"You don't have to be cool to rule my world." The first time I heard that, I was a decidedly uncool tween, a graceless nerd with inexplicable hair, and there was nothing more magical than the sound of Prince crooning those words in his breathy, ecstatic falsetto. Prince, the god of sex, the king of rock-and-roll, was giving me permission to be myself, a message delivered against a suggestive staccato beat that made it impossible to be still. On my wedding day, "Kiss" was the only song that played twice: Prince's version and a live cover by the D.C. punk band Priests.
I listened to it again yesterday, awash in sadness and disbelief. And even then — because the magic of Prince is still alive and undeniable, his eternal gift to us — I couldn't help but dance. — Caitlin Gibson
A stomping, depth-charge bass line — midway between funk and go-go — anchors a buoyant horn hook and the singer's increasingly urgent rap chorus: "This ain't about this, that, what, where or how. This about the freaks doin' everything they wanna do now." It's a paean to the present moment, and his fans, the freaks. — Michael O'Sullivan
"The Beautiful Ones"
I played "The Beautiful Ones" on repeat yesterday after I heard the news. "Purple Rain" came out the year I was born, and my parents were huge Prince fans, which meant that I resisted his music for as long as I could. But I discovered this song in my early teens and it still commands my full attention every time I listen to it. I love the slow build of it. It starts as a ballad with impossibly cool lyrics: "If we got married, would that be cool?" At the height of the song, Prince is literally screaming, "Do you want him? Or do you want me? Cause I want you" as synthesizers surge in the background. It ends just as quietly as it started — Prince has said everything he needed to say. I don't think any song captures longing quite like it. — Bethonie Butler
"When You Were Mine"
The best artists are the ones whose work covers many moods and reflect the entire spectrum of life. To be able to accomplish that in a single song is a special feat, and "When You Were Mine" accomplishes this. It's a combination of lovelorn, kinky, sad, hopeful, funny and (like all things Prince) funky. And it's such an immaculately constructed song that everyone from Cyndi Lauper to the bassist from Yo La Tengo can cover it and make it sound great. — David Malitz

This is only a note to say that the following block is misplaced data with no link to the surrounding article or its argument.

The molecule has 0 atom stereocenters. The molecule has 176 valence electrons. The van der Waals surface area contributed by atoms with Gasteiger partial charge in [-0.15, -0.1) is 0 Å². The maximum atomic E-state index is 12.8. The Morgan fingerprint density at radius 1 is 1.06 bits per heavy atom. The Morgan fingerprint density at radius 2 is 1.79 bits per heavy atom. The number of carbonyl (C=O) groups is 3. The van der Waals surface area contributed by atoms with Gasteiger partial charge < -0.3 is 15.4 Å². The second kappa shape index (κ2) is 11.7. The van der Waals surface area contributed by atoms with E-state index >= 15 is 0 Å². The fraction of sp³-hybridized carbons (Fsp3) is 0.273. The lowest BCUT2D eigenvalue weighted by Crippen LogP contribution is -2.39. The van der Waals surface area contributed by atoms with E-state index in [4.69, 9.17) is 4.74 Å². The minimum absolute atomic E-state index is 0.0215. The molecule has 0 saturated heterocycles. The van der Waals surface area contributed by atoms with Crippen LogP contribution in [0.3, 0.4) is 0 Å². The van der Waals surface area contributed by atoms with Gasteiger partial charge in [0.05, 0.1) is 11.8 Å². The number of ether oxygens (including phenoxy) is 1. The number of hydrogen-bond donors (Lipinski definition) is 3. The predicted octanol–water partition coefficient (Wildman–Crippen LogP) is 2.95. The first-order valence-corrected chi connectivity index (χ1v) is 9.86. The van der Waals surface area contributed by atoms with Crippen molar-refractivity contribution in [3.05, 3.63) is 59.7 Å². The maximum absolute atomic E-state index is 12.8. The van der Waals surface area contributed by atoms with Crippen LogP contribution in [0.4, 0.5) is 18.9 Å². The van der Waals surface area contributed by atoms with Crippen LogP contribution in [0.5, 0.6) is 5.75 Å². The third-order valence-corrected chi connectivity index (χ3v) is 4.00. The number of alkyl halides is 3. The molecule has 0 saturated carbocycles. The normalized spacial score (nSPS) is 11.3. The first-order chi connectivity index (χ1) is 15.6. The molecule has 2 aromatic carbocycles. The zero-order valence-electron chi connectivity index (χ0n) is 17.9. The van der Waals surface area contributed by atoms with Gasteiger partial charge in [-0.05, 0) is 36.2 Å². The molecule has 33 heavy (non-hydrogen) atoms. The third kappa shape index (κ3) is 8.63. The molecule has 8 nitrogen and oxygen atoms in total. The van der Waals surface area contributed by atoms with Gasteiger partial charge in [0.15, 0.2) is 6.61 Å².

"When Doves Cry"
To hear "When Doves Cry" for the first time — what a shock. A sobbing guitar quickly silenced by a coldly electronic syncopated beat. And then that buzzing! Was there something wrong with the radio? Was it a guitar? A synthesizer? A buzz saw? A dial tone? This was even before we got to the lyrics, heady stuff for a young teenager to process. Dig if you will the picture of you and I engaged in a kiss. "Dig if you will"? How soon can I work that into conversation.
And all these words so clearly articulated, unlike anything else in pop music — you got the picture right away, and what a picture. The sweat of your body covers me. . . Animals strike curious poses. . . A song about sex, eh? But then we were suddenly on a psychiatrist's couch: Maybe I'm just too demanding. Maybe I'm just like my father, too bold. Maybe you're just like my mother. Deep, weird grownup stuff.
I'm aware that this sounds a lot like a tribute I wrote three months ago to David Bowie's "Let's Dance," and how that also jarred my teenage mind in 1983, a year before "When Doves Cry." But I'm only now appreciating how weird, edgy and avant-garde some of our great, mainstream pop stars were in the early 1980s. And how much we learned from them. — Amy Argetsinger